Ever wonder if you’re the only one upset by the rude behaviors of others when you visit a theme park? It seems “Zombie Chris” thought this when he started the topic “What are your trip/theme park pet peeves?“ in the Orlando Informer Community Forums. Ninety-four posts and approximately 40 listed annoyances prove that there are mutual actions that many of us witness during our visits to parks. Here are some of the top contenders:
Better late than never, the top peeve was use of selfie sticks. By now you’ve heard they have been banned in the Disney Parks. Considering most of our forum comments were made around the time that Disney announced they were going to crack down on them in May, it was only a matter of time before they completely banned these little beauties in all of their parks. Kim Prunty, a Disney spokesperson, said, “We strive to provide a great experience for the entire family, and unfortunately selfie-sticks have become a growing safety concern for both our guests and cast.”
Courtesy of Maureen Deal.
Many public venues have jumped on the bandwagon by banning the sticks in the name of safety, yet selfie sticks are mostly seen to be just an annoyance, especially in a crowd. Whether or not the user means to, they seem to be invading other guests’ personal space. As OI Forums member “ParkJunkie87” said: “…a couple weeks ago in Diagon Alley I constantly got poked and prodded from people not paying attention to where they were using it.”
The sticks have already been forbidden on rides where bags and loose articles are prohibited across Universal’s resort. I don’t think it will be long before Universal follows Disney’s lead and bans selfie sticks; this was also discussed in Orlando Informer Podcast: Episode 4 beginning at the 30:49 mark. Orlando Informer will keep you posted on selfie stick news as it affects Universal Orlando Resort.
Other photographer gear will remain legal inside the Disney parks (and perhaps elsewhere, but check with your chosen venue). According to WDW News Today, you may use:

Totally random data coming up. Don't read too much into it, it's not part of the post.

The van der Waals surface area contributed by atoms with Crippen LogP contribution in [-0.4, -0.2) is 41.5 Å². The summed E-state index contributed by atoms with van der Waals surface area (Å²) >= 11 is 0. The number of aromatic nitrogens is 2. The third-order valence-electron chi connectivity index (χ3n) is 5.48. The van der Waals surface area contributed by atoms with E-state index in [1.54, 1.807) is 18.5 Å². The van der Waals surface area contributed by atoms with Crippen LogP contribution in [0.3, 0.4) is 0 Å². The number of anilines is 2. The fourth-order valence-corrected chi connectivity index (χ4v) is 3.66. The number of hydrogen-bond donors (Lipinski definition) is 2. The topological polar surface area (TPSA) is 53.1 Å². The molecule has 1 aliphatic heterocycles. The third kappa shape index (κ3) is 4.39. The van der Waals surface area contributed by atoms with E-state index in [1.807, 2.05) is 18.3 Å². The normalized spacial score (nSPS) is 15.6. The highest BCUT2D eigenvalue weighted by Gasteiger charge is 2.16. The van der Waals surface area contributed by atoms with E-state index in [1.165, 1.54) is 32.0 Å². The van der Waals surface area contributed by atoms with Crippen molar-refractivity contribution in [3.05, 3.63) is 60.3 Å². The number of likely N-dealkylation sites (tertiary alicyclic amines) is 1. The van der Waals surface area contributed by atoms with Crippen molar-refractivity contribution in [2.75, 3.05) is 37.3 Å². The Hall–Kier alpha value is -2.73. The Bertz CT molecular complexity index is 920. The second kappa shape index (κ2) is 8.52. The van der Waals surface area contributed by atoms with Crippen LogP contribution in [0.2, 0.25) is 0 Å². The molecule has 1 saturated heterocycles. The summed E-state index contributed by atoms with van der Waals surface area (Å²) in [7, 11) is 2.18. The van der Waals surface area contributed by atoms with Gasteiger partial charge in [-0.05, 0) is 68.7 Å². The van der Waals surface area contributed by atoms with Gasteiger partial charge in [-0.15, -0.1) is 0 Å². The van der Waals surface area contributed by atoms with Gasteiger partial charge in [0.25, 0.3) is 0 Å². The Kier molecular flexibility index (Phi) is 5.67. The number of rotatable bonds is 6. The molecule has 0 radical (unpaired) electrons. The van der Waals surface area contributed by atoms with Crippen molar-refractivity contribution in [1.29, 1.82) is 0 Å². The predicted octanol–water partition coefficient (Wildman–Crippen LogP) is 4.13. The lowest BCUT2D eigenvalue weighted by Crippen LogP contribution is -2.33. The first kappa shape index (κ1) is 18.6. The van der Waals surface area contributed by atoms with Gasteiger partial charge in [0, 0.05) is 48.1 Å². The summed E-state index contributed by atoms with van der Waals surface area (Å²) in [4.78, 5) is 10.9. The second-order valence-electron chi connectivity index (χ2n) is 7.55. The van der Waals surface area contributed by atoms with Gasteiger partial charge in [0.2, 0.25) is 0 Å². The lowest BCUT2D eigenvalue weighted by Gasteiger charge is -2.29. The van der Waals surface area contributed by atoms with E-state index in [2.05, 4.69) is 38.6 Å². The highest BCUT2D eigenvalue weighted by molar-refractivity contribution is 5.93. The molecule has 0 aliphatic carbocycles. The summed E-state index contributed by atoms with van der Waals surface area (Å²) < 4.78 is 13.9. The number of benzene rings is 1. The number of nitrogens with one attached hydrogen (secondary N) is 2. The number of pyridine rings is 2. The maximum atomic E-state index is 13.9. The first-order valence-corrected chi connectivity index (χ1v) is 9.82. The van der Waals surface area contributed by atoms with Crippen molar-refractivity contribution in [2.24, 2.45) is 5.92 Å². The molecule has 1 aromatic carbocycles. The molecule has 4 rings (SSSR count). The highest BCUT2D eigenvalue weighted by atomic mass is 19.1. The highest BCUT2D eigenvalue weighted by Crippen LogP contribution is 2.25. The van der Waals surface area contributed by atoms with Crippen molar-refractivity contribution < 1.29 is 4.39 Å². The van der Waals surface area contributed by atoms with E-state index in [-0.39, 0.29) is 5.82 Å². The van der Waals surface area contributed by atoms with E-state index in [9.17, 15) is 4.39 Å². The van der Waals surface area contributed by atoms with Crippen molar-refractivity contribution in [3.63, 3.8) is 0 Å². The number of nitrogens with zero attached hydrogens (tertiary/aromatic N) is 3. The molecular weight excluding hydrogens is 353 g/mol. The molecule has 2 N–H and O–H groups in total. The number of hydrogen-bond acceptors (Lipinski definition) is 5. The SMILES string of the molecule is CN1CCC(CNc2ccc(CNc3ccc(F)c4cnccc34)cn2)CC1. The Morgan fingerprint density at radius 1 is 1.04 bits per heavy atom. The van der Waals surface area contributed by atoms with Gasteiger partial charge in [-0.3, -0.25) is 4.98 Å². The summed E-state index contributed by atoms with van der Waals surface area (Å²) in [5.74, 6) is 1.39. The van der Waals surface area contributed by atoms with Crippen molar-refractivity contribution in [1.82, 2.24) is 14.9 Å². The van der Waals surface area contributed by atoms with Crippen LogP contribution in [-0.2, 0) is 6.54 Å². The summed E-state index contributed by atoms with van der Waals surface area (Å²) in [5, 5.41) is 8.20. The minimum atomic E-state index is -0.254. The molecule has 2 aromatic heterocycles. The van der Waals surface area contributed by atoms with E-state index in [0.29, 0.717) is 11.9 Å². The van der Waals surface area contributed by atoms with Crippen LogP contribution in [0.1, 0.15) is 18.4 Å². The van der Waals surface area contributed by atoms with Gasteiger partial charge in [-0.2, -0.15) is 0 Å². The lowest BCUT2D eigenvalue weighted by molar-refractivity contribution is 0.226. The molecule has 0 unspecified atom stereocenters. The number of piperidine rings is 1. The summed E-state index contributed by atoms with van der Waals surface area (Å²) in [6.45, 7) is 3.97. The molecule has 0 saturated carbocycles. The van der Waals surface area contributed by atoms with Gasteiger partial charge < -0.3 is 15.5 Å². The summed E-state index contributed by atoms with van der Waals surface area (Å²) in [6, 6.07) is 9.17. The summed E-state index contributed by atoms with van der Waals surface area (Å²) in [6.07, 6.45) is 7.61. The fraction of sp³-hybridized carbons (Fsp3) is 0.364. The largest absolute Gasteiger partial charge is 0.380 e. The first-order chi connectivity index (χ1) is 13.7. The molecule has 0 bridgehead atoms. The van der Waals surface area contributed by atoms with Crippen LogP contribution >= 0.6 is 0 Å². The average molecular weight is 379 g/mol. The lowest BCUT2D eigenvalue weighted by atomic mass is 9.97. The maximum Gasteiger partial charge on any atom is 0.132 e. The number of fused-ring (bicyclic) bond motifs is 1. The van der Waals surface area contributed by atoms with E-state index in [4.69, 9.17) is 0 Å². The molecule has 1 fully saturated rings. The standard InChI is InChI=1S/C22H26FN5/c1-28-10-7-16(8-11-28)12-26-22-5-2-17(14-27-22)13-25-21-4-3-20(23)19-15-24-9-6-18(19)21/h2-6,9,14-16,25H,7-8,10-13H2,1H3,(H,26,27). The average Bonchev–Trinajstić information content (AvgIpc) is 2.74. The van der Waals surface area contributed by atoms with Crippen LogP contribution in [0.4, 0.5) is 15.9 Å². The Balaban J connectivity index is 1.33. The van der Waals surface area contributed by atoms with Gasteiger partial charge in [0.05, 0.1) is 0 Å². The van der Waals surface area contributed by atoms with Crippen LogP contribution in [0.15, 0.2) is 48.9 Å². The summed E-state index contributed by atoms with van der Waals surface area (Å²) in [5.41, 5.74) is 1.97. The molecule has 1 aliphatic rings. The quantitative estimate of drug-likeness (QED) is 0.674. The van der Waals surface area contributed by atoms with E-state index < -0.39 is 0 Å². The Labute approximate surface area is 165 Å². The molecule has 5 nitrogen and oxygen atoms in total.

- Tripods that can be folded and stored in a reasonable size bag. No Large tripods.
- Extendable camera monopods.
- GoPro brand name body and head harnesses.
- Short, brand name GoPro handles.
- Brand name or similar style GRIP & SHOOT handles.
In other words, no extendable stick for any kind of camera will be allowed.
Solution: If you are using a Selfie Stick, please make sure you are aware of where you are pointing it. In the meantime, would this work?
Makeshift Selfie Stick
The second largest pet peeve is visitors who block walkways, doorways, and exits. This has always been one of my biggest due to the fact that I push someone in a wheelchair. Even trying to keep our distance, people still manage to stop dead in their tracks, without even noticing there is anyone else around! Parties walk shoulder to shoulder slowly, which really bogs down high traffic areas in the main streets of Diagon Alley and Hogsmeade. So many people are trying to get photos of the fire breathing dragon on the top of Gringotts, or Hogwarts Castle, that the crowds can be thicker than the pea soup at the Leaky Cauldron!
That’s pretty thick!
Even more troubling is when you’ve just gotten off rides and are trying to exit through those gift shops. The problem is these shops are loaded with those anxious to touch every shirt, memento, and toy on the shelves. Not to mention check out their outrageous expression in their ride photo!